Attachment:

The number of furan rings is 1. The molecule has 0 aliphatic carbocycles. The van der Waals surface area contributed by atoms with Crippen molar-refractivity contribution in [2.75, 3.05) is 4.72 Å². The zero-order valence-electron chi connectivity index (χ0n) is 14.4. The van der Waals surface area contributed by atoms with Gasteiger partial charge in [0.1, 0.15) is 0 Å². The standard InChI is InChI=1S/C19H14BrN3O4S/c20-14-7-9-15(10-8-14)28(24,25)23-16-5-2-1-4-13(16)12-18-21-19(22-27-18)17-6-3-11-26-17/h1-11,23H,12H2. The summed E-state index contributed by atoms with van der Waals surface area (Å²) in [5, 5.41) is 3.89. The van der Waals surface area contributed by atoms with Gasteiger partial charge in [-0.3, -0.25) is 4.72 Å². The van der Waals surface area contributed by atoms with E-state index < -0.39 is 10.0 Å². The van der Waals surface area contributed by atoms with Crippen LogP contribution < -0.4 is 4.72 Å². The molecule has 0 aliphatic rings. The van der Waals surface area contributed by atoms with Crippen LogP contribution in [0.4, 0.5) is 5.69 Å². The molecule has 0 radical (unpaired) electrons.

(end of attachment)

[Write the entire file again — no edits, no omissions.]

The number of furan rings is 1. The molecule has 0 aliphatic carbocycles. The van der Waals surface area contributed by atoms with Crippen molar-refractivity contribution in [2.75, 3.05) is 4.72 Å². The zero-order valence-electron chi connectivity index (χ0n) is 14.4. The van der Waals surface area contributed by atoms with Gasteiger partial charge in [0.1, 0.15) is 0 Å². The standard InChI is InChI=1S/C19H14BrN3O4S/c20-14-7-9-15(10-8-14)28(24,25)23-16-5-2-1-4-13(16)12-18-21-19(22-27-18)17-6-3-11-26-17/h1-11,23H,12H2. The summed E-state index contributed by atoms with van der Waals surface area (Å²) in [5, 5.41) is 3.89. The van der Waals surface area contributed by atoms with Gasteiger partial charge in [-0.3, -0.25) is 4.72 Å². The van der Waals surface area contributed by atoms with E-state index < -0.39 is 10.0 Å². The van der Waals surface area contributed by atoms with Crippen LogP contribution < -0.4 is 4.72 Å². The molecule has 0 aliphatic rings. The van der Waals surface area contributed by atoms with Crippen LogP contribution in [0.4, 0.5) is 5.69 Å². The molecule has 0 radical (unpaired) electrons.